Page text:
We’ve been working through Fisher’s undergraduate honor’s thesis (actually the version that was published in 1918) for the last several lectures, and we’ll have a very brief introduction to genome-wide association mapping (GWAS) and genomic prediction in the final two lectures of the semester. Peter Visscher and Michael E. Goddard just published a relevant paper in Genetics:”From R.A. Fisher’s 1918 Paper to GWAS a Century Later” (https://doi.org/10.1534/genetics.118.301594). Here’s the abstract, but I encourage you to read the whole thing. It’s short and well-written.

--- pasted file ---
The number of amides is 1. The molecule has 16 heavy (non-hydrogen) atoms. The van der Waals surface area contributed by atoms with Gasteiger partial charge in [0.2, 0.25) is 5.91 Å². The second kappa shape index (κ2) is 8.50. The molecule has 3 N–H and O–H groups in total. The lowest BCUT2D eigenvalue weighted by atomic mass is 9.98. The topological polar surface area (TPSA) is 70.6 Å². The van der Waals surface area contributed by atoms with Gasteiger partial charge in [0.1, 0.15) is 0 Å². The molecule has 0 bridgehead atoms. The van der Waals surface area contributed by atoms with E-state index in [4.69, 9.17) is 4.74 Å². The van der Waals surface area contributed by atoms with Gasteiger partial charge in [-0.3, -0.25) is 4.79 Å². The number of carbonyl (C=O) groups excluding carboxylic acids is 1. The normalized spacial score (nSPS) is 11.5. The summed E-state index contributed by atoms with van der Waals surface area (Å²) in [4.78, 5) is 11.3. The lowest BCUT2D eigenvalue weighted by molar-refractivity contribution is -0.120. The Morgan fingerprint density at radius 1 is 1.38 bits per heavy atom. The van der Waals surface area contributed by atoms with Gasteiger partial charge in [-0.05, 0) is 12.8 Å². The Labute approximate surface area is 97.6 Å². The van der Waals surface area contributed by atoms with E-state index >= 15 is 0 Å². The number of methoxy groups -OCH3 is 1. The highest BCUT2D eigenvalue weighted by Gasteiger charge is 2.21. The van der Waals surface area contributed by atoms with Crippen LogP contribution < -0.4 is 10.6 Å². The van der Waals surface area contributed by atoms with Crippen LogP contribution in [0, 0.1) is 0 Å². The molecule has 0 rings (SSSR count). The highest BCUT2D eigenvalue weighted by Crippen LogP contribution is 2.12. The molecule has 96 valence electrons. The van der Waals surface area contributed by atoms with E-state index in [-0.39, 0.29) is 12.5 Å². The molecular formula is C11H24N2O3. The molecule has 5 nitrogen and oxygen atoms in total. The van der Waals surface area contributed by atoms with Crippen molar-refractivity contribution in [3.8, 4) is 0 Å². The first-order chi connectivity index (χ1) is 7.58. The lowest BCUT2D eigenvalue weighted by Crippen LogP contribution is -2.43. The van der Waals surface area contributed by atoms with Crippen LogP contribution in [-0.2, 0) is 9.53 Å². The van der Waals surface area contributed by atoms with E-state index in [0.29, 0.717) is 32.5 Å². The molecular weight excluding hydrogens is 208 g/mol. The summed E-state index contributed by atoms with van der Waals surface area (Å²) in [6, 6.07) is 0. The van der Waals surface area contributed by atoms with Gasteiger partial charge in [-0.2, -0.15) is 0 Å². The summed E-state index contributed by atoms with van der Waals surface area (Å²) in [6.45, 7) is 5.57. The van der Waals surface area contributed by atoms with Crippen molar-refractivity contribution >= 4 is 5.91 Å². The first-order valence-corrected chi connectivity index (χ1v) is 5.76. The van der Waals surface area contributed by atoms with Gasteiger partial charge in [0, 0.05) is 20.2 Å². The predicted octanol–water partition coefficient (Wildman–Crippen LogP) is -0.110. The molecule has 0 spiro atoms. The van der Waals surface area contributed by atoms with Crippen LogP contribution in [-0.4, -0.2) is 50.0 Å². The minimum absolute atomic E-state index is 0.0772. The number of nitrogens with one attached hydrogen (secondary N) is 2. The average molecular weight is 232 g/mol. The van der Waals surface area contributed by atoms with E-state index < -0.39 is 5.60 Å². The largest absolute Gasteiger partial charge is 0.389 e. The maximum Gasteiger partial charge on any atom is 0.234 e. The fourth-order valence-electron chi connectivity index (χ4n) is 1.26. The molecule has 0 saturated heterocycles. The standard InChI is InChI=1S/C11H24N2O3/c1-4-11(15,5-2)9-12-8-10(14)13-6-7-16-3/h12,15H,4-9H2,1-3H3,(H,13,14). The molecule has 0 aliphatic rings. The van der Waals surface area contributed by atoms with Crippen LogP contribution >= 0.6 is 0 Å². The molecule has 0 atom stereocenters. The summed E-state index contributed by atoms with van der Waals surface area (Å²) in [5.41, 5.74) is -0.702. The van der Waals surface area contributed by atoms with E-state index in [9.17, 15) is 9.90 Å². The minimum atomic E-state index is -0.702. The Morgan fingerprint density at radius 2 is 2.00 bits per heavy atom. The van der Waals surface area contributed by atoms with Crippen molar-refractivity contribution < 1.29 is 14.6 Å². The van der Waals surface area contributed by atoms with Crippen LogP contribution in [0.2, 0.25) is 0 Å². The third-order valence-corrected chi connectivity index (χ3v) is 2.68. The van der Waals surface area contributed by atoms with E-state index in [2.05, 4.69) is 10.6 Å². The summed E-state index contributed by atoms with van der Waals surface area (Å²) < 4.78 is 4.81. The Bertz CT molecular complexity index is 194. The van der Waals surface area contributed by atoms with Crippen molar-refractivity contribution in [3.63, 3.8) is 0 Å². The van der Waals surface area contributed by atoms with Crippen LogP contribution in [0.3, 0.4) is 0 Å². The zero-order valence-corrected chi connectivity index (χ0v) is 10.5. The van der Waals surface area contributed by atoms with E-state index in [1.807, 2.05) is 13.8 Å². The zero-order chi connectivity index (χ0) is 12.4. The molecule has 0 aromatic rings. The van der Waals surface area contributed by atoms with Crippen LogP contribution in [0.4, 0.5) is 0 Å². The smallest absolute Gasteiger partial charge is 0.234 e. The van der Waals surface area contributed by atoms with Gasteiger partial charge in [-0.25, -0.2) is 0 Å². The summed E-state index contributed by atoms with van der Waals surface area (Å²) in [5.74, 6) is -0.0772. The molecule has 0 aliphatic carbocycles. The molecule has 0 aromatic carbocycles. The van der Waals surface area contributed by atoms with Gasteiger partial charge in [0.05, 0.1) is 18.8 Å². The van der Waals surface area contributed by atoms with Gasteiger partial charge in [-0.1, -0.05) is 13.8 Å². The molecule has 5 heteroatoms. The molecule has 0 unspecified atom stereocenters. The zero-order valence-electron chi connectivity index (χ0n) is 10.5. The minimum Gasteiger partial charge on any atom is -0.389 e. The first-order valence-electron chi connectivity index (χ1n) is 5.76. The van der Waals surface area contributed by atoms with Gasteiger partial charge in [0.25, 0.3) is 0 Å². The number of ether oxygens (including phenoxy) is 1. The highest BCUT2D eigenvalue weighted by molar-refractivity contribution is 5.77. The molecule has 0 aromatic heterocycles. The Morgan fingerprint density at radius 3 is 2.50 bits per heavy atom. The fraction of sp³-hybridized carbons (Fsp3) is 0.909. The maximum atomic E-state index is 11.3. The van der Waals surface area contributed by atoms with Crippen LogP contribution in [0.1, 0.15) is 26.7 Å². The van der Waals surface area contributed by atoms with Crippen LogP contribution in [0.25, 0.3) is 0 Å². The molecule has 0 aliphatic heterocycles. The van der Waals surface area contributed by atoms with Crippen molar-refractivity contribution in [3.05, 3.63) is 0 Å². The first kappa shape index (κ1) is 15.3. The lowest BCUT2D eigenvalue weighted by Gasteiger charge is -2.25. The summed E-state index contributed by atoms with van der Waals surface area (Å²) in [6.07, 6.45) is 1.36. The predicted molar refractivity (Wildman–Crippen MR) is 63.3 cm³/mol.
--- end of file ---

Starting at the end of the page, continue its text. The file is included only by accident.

The genetics and evolution of complex traits, including quantitative traits and disease, have been hotly debated ever since Darwin. A century ago, a paper from R.A. Fisher reconciled Mendelian and biometrical genetics in a landmark contribution that is now accepted as the main foundation stone of the field of quantitative genetics. Here, we give our perspective on Fisher’s 1918 paper in the context of how and why it is relevant in today’s genome era. We mostly focus on human trait variation, in part because Fisher did so too, but the conclusions are general and extend to other natural populations, and to populations undergoing artificial selection.